17.16: Miscellaneous Structures

Your Hosts: Dan Wells, Mary Robinette Kowal, Peng Shepherd, and Howard Tayler

Thus far we’ve attempted to organize our discussion of sub-, micro-, and other alternative structures  with specific categories, but this domain is a lot larger than that. This final episode with our guest host Peng Shepherd has been titled “Miscellaneous Structures” because, y’know, sometimes the last bucket in your row of carefully, taxonomically-labeled buckets needs to be “miscellaneous.”

Liner Notes: Howard mentions “LTUE” during the episode. Hey, guess what! The next few episodes following this one were (will have been?) recorded at LTUE!

Credits: This episode was recorded by Marshall Carr, Jr., and mastered by Alex Jackson

Play

Take the project you’re working on (or just an outline of it) and try to reframe it using one of the micro- or sub-structures we’ve discussed during the last eight episodes. Consider how it changes your work. What aspects of the story does it heighten, and what does it diminish?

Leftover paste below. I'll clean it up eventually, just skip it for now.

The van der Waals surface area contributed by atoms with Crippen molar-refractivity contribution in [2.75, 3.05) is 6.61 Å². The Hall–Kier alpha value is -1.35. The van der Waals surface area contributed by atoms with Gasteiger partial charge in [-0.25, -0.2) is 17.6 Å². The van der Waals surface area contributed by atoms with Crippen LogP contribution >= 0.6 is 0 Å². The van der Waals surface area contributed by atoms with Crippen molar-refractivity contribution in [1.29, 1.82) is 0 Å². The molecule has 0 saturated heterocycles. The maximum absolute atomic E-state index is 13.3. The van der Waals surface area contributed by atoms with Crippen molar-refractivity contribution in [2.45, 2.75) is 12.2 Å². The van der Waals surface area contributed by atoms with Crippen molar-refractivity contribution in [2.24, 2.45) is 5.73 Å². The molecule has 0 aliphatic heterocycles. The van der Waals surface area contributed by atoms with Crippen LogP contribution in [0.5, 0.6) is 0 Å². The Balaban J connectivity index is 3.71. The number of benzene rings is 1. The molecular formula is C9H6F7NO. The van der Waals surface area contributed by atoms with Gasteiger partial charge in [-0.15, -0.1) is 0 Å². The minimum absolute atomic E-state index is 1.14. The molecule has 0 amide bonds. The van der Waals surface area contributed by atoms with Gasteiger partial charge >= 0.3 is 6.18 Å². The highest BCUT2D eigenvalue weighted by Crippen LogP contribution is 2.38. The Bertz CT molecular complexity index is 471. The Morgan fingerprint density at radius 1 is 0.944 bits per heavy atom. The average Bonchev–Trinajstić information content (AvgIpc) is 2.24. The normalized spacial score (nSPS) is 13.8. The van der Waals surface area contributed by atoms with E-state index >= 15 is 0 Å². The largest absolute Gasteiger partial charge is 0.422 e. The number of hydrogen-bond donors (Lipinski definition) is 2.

Seventy Maxims of Maximally Effective Mercenaries (defaced edition), by Howard Tayler

3 thoughts on “17.16: Miscellaneous Structures”

  1. This week, the categorizers, Dan, Mary Robinette, Peng, and Howard, took a look at what else you might use as structures for your stories. Backward told stories? Vignettes? Structures for creation and structures for consumption? Excited 10-year-old boys? Lots of discussion that you can read about now in the transcript available in the archives.

  2. When I was writing my graphic novel, A Bit Haywire, I decided at some point during chapter two that the main character should have been wearing a backpack during a long scene. In the script I wrote, “He pulls this out of his backpack. By the way, he’s wearing a backpack.”

    It was then I learned that the artist, Courtney Huddleston, didn’t fully read the script before drawing, and had already drawn several scenes without a backpack. It took me a little while to decode his email: “I hate you and I hate your backpack.”

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